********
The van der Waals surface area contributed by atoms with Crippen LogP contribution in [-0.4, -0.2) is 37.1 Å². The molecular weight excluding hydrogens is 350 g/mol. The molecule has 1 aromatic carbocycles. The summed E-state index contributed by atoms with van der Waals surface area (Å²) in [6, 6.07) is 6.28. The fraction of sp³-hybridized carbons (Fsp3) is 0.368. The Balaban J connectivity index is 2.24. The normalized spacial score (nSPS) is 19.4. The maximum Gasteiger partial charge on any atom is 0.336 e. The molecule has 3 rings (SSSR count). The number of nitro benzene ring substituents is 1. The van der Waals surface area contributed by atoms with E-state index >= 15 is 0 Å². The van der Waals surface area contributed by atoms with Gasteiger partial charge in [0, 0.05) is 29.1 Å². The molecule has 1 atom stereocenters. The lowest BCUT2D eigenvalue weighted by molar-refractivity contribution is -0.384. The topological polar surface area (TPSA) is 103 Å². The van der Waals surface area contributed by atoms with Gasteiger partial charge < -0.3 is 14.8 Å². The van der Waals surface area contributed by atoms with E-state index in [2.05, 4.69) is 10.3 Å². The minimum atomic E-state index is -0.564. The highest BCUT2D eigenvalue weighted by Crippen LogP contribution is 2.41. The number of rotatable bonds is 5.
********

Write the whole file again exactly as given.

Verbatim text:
The van der Waals surface area contributed by atoms with Crippen LogP contribution in [-0.4, -0.2) is 37.1 Å². The molecular weight excluding hydrogens is 350 g/mol. The molecule has 1 aromatic carbocycles. The summed E-state index contributed by atoms with van der Waals surface area (Å²) in [6, 6.07) is 6.28. The fraction of sp³-hybridized carbons (Fsp3) is 0.368. The Balaban J connectivity index is 2.24. The normalized spacial score (nSPS) is 19.4. The maximum Gasteiger partial charge on any atom is 0.336 e. The molecule has 3 rings (SSSR count). The number of nitro benzene ring substituents is 1. The van der Waals surface area contributed by atoms with E-state index >= 15 is 0 Å². The van der Waals surface area contributed by atoms with Gasteiger partial charge in [0, 0.05) is 29.1 Å². The molecule has 1 atom stereocenters. The lowest BCUT2D eigenvalue weighted by molar-refractivity contribution is -0.384. The topological polar surface area (TPSA) is 103 Å². The van der Waals surface area contributed by atoms with Gasteiger partial charge < -0.3 is 14.8 Å². The van der Waals surface area contributed by atoms with E-state index in [2.05, 4.69) is 10.3 Å². The minimum atomic E-state index is -0.564. The highest BCUT2D eigenvalue weighted by Crippen LogP contribution is 2.41. The number of rotatable bonds is 5.